SharePoint workflow could provide some of that functionality, but there is an overhead cost to workflow.  When architecting a SharePoint-based solution and the question “Workflow or Event Receiver?” comes up, I always prefer event receivers until it’s proven that the process needs a workflow.  If all the process needs to do is fire off an e-mail or update a field in another list or database, then why incur the overhead of a workflow when an event receiver will do the job with minimal management and overhead?  But that doesn’t work in an app for SharePoint or in a hosted environment that doesn’t allow custom code…or does it?

I’m guessing you can tell from the title of this post what the answer to that is — yes, with remote event receivers.

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With the SharePoint Conference 2012 behind us, I have been reflecting on our SharePoint journey so far…and on the road ahead. And what an incredible journey it has been! SharePoint has allowed AIS to build mission-critical applications for various large federal government agencies and commercial organizations. And not just ECM or document management systems (which are great workloads enabled by SharePoint) but enterprise-class applications for tens of thousands users (such as the FBI’s Delta Project), built using SharePoint platform elements such as workflows, lists, libraries, search, etc.

This blog entry is comprised of two parts. The first part will focus on the SharePoint journey so far. Through a series of short video clips, I will present some of the key insights we have derived over the many years of building custom applications on SharePoint. We will end this the first part with a short demonstration of SharePoint-based Case Management application that brings together many of the key concepts. The second part will focus on the road ahead and the most important enhancements made in SharePoint 2013. Read More…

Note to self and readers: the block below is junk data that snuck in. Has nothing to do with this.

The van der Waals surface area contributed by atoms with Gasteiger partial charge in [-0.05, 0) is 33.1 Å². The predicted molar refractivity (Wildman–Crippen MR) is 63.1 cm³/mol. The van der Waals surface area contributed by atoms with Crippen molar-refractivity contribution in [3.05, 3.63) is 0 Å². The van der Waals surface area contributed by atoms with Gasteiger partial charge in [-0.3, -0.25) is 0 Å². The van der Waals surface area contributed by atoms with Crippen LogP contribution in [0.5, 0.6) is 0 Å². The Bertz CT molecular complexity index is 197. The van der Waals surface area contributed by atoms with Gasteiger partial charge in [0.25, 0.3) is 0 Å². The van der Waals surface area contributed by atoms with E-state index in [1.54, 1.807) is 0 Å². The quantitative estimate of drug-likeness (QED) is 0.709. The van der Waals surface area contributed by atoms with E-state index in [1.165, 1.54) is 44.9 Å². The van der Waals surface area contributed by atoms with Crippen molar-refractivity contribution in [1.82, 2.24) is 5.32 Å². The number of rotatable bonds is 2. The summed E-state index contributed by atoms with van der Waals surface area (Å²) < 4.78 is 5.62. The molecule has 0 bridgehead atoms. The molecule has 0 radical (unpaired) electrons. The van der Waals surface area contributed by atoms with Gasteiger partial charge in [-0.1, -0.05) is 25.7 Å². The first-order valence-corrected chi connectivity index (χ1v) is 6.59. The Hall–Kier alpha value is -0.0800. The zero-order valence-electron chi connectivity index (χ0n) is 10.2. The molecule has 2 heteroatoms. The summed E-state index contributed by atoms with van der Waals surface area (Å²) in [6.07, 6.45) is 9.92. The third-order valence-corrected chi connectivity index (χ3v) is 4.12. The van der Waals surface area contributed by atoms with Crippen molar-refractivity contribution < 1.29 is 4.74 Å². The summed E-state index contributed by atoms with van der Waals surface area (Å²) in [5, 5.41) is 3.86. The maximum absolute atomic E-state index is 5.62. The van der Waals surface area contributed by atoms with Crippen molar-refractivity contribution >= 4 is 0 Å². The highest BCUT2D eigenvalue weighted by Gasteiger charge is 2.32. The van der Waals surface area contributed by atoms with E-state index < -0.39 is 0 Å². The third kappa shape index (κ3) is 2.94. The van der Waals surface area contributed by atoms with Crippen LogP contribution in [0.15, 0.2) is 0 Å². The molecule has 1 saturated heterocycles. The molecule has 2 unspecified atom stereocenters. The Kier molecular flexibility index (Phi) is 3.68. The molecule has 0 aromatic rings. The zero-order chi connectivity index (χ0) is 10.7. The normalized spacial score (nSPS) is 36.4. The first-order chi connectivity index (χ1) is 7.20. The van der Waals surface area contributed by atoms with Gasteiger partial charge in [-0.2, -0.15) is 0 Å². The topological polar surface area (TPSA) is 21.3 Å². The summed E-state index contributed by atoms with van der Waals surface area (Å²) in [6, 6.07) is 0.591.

Over the last couple months, I’ve been working on a SharePoint app in my spare time. The app, which is SharePoint hosted, requires site collection permissions and reaches back to the Host App to inspect lists and other objects to identify common issues that impact the performance of SharePoint.

One of the first things I struggled with, though, was how to access the data through the SharePoint Client Object Model in the Host Web. Every code sample out there just works with data within the app, and doesn’t try to go back to the Host Web to get the data. Since there is a security barrier between the app and the Host Web, you can’t access data in the Host Web through the client context of the app. You must retrieve the site through a special method in the SharePoint API called AppContextSite.

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I recently attended SPC12 with many of my colleagues from AIS.  One of the sessions I really enjoyed was High Availability Solutions with SharePoint Server 2013 delivered by Bill BaerThis sessions was geared toward the ITPro (admin) audience and detailed the options when making SharePoint Highly Available.